One way this awareness manifests in Elizabeth, which I found really interesting, is her relationship to her parents: she’s very aware that her financial situation comes in part from her rejection of her parent’s money and values, and yet it’s deeper than that: like the way her family struggles is also evidence that her rejection was correct (or anyway, valid). She talks about how she and her husband were so inappropriately insulated from reality that they “didn’t feel the first hits” to that insulation—9/11, etc. We tell ourselves stories in order to make sense of the world, and in order to survive, but sometimes—often, maybe—those stories can calcify, become harmful, and then shatter. How do you relate to those stories? Why is it so hard to change them, even inside ourselves? Why do we feel so much shame?
LS: I think the short answer to that question, at least for me, is that knowledge is not nearly as powerful as we wish it was. I know the lies I’ve been told in order to protect me, in order to fuck with me, in order to implicate me in systems I would never have been implicated in had I known; I know the ways certain narratives around what and who I am, that I did not create and that I reject, are bullshit, but that doesn’t mean I am capable of obliterating them. I think the tricky thing about those calcified, foundational, familial, societal stories is that they live inside us. And this brings us back to bodies. The stories that we’re given and that are told about us before we know enough to stop them haunt us, embed themselves within us; they have been used to construct us, and, just because you reach a point at which maybe you understand that they’re just stories, it’s not like you can rid yourself of them. It’s not like you suddenly know what to be or what to tell instead. I think my shame comes both from knowing all the problems with the stories I’ve been told or have been telling, but not being able to do anything to stop them or to fix them, feeling deeply about things, but also knowing how worthless those feelings are. It comes from knowing stories about myself that I wish that I could overcome but sometimes I’m too tired or too scared or just don’t have enough power and I can’t.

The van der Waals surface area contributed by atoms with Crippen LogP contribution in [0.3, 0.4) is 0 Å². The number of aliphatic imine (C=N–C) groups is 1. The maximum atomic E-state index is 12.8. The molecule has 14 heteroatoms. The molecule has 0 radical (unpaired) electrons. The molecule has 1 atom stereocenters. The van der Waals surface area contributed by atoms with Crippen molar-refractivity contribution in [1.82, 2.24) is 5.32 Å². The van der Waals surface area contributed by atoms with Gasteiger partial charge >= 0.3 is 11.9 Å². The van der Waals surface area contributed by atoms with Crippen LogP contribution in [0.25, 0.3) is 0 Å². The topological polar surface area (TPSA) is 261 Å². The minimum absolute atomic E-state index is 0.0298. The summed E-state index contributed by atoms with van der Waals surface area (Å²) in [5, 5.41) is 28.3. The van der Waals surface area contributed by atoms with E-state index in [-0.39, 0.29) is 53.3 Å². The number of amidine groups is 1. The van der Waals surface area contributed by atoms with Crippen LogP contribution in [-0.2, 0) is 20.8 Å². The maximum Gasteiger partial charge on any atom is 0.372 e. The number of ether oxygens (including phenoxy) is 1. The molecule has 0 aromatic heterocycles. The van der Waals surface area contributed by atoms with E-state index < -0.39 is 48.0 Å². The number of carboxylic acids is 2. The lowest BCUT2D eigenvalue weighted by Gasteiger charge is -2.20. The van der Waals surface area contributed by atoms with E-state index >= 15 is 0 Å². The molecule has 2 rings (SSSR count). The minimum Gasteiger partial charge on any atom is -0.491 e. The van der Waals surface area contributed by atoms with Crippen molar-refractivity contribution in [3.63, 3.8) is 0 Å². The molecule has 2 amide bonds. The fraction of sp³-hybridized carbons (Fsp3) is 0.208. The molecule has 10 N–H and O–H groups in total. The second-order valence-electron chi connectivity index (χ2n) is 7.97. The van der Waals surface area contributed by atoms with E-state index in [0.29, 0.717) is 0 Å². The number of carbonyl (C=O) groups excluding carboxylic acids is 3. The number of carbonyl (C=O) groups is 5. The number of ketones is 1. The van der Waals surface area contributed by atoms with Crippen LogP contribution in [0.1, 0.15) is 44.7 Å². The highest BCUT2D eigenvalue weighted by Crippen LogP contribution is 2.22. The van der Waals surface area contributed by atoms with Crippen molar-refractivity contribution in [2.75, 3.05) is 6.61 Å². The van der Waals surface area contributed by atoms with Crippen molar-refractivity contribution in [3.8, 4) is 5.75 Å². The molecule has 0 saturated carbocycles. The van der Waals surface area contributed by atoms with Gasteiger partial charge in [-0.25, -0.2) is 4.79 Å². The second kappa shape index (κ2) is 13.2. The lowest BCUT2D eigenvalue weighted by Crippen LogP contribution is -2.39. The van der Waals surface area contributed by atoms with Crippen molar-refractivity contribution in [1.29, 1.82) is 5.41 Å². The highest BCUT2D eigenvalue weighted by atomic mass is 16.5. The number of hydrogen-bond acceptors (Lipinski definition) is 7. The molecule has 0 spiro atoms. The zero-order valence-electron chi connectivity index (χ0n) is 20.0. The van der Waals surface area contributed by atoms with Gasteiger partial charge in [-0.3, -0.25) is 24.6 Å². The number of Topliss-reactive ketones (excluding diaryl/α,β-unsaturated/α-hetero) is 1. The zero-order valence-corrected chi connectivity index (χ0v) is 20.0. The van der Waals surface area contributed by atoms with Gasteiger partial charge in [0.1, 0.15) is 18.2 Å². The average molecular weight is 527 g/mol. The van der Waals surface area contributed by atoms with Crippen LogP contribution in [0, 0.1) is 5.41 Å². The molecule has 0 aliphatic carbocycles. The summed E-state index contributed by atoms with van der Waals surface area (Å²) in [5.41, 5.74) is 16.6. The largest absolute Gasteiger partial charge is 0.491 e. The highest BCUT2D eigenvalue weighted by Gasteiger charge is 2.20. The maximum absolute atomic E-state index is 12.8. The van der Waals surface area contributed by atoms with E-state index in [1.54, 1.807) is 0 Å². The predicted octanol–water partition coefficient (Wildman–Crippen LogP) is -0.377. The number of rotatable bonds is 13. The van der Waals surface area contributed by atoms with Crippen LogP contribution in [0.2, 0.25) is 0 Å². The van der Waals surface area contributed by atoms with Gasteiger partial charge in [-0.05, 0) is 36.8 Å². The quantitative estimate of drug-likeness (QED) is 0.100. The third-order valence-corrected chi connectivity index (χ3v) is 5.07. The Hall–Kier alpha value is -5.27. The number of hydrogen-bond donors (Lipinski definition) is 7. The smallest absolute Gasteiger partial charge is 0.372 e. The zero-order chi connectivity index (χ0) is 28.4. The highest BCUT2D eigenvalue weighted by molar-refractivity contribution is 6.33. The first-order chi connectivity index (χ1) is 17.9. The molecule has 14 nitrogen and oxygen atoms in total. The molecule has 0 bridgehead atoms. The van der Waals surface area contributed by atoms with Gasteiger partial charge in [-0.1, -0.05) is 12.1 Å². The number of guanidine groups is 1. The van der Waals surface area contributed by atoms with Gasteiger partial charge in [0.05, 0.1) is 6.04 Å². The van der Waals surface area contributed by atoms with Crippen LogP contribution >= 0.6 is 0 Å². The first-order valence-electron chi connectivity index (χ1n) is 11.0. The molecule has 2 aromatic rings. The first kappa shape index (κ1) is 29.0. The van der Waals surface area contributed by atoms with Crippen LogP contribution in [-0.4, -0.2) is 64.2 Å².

AC: Going back for a moment to the topic of sex, sort of: You do a beautiful job navigating the erotics of female friendship, particularly between Elizabeth and Sasha—and I’m curious if this was a topic you set out intending to write towards, or if it was a natural outgrowth of Elizabeth’s friendships and thoughts about power. I’m thinking here of the desire to possess or even embody one’s beloved, which is not quite sexual (or, not only) and thus not quite queer, but is in fact a deep intertwining of the spirit; how young women often lose track of where they end and their closest friends begin. Does that sound true to you?